WASHINGTON, DC – Today, FWD.us led a group of 58 key organizations serving and advocating on behalf of immigrant communities at the local, state, and national levels, including direct service providers, grassroots volunteer organizations, and civil rights advocates, in calling on Congress to advance legislation to reform our nation’s outdated immigration bars, including the three-year, ten-year, and permanent bars.
In a new letter to Congress, the organizations call for commonsense reforms to expand discretion when determining inadmissibility and to restore access to existing legal immigration avenues for American families who are currently facing separation or are otherwise impacted by these outdated policies:
“Millions of undocumented immigrants living in the U.S. qualify for existing legal immigration pathways to secure a permanent status, including being sponsored by a spouse or child who is a U.S. citizen. To receive their green card, they are typically required to leave the U.S. for an interview and re-enter with a legal status. At this point, many undocumented immigrants are surprised to be declared ‘inadmissible’ to the U.S. which can happen for roughly 70 different reasons,” wrote the organizations.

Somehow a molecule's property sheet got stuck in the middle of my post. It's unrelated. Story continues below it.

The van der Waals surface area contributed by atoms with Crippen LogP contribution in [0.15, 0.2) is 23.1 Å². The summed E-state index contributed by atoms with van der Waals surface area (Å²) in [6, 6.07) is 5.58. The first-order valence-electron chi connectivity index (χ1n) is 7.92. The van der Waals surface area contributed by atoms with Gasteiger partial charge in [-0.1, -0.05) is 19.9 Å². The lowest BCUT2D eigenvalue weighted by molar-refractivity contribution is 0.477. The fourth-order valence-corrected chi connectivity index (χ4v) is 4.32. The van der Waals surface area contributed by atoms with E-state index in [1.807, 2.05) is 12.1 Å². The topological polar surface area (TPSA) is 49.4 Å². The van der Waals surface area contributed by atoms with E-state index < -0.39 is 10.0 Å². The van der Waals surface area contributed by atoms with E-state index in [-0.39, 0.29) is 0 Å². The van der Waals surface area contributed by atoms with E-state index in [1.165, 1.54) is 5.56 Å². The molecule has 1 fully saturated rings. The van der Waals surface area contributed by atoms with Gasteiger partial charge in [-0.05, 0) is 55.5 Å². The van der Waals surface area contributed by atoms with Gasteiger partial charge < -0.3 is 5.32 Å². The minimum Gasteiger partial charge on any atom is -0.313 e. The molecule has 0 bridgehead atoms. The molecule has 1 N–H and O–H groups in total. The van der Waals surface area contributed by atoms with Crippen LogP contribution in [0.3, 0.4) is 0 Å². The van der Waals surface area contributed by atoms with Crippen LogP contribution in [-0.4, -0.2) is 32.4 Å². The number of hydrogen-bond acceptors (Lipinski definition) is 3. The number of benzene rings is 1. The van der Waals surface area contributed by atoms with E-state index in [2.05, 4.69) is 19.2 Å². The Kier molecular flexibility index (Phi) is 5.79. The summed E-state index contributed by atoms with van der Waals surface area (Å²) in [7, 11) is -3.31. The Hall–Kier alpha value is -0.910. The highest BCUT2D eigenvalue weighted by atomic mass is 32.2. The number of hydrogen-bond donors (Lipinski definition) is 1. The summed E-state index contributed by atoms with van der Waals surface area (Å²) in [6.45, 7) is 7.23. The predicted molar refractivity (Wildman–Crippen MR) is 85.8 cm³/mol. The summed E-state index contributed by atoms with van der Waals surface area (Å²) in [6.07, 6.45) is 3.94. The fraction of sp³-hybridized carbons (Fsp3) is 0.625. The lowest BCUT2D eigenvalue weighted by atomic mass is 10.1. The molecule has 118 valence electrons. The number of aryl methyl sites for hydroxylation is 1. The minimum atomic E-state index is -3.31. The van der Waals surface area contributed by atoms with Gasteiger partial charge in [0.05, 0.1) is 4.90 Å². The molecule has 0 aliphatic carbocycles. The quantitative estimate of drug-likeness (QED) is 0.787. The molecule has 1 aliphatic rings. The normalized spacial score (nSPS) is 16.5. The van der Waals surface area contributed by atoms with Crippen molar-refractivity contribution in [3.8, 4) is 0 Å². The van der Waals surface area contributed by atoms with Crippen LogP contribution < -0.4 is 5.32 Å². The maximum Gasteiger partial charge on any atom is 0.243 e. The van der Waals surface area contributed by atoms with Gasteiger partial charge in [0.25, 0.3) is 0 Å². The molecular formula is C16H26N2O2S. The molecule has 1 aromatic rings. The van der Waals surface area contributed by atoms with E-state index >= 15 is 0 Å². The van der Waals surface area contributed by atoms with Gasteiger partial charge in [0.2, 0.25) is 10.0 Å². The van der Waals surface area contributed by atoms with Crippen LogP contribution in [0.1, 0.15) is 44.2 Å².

Enacted in 1996, these immigration bars have made it impossible for long-term undocumented immigrants, many of them spouses and parents of U.S. citizens, to “get in line” to receive a visa and adjust their status through existing legal channels. For example, FWD.us estimates that approximately 1.1 million undocumented immigrants, including as many as 100,000 DACA recipients, have a spouse who is a U.S. citizen who could sponsor them for a green card. However, the immigration bars often prevent them from actually receiving those green cards, and can actually put their families at a greater risk of separation.
Added the organizations: “Congress should pass legislation to reform the bars on re-entry, and to provide government officials with more discretion to review and weigh inadmissibilities in immigration cases. This would allow individuals in the U.S. to access the already-existing legal immigration avenues for which they qualify, and would affirm Congress’ intent that our immigration laws promote family unity and serve the interests of U.S. citizens, including those whose spouses are undocumented.”
Notable signatories include the Coalition For Humane Immigrant Rights (CHIRLA), American Families United, Immigration Hub, National Immigration Law Center, United We Dream, Haitian Bridge Alliance, and more.
To learn more about the impacts of immigration bars on mixed-status families, see Amanda’s story where she details how “the cost of inaction is the time [they’re] losing as a family.”